So, I took south, southwards to the old jogging path that follows the clifftop towards the dunes and the long beach. Which meant that I would walk past the old flat. You might say that the decision was subliminal, psychological – and you would probably be right.

The bay itself was exactly as I remembered it – magnificent – an arc of Pacific Ocean biting into a sandstone escarpment, the southern cliff wearing a line of fancy apartment buildings like a tiara; and our old apartment and its long glass balcony, right in the middle. A 180-degree, uninterrupted view. That’s something I miss.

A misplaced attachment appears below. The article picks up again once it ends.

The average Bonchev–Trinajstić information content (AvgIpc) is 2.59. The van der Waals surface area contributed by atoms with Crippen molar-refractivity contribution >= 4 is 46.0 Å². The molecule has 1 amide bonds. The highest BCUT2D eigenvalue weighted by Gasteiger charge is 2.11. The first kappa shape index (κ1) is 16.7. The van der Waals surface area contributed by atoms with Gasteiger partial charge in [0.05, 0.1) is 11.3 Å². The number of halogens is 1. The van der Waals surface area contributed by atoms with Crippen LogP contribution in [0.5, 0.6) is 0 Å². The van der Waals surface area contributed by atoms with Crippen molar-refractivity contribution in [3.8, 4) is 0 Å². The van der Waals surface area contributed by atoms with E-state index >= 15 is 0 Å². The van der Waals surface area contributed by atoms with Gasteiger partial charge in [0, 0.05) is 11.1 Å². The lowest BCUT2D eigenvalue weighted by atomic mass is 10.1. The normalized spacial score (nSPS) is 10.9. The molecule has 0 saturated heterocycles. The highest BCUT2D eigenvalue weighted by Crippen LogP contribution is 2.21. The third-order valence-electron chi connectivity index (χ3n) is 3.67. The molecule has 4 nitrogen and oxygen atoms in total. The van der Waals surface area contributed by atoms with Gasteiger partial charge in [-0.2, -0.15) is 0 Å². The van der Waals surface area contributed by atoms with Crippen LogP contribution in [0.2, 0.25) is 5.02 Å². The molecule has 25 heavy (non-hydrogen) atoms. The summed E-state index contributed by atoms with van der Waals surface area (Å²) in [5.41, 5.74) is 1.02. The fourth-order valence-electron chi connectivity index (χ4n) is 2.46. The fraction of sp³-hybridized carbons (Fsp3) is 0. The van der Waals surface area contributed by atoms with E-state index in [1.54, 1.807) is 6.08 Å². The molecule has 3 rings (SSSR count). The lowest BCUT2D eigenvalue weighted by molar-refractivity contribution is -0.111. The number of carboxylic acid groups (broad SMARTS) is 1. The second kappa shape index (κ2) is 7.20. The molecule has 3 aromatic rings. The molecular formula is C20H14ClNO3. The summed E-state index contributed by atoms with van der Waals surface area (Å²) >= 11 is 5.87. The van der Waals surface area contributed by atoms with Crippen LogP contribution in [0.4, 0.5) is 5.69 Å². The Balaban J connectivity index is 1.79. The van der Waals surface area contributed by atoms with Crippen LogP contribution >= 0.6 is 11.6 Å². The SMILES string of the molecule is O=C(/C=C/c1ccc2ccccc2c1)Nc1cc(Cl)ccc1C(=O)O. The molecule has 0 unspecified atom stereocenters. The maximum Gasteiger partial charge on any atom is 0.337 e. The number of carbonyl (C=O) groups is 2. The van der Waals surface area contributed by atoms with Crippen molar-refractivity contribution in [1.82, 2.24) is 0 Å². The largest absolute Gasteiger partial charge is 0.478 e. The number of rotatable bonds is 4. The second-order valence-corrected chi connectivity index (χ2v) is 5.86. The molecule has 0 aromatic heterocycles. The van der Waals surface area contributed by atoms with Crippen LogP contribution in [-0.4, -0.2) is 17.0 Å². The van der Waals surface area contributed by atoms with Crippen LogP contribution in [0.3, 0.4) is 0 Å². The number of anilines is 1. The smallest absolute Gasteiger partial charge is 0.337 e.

I climbed the narrow road to the top of the headland and followed the grassy clifftop verge, with an unusually tranquil sea to my left and the buildings to my right. Only when I reached the familiar “No Parking” sign, did I pause.

Except for the campervan and the faded lettering of the sign, everything was as I remembered. The campervan was already nicely set up on the clifftop when we arrived. It’s curious what you remember. Pistachio shells come to mind. There were always pistachio shells near the van door. The male occupant of the campervan loved pistachios. His girlfriend ate crisps – bags and bags of crisps; but, despite this, her figure was incredible; I mean, really, absolutely, incredible. They were a young couple from Ireland, on a long holiday.

I turned my back to the sea to study the apartment in detail. Nothing much had changed.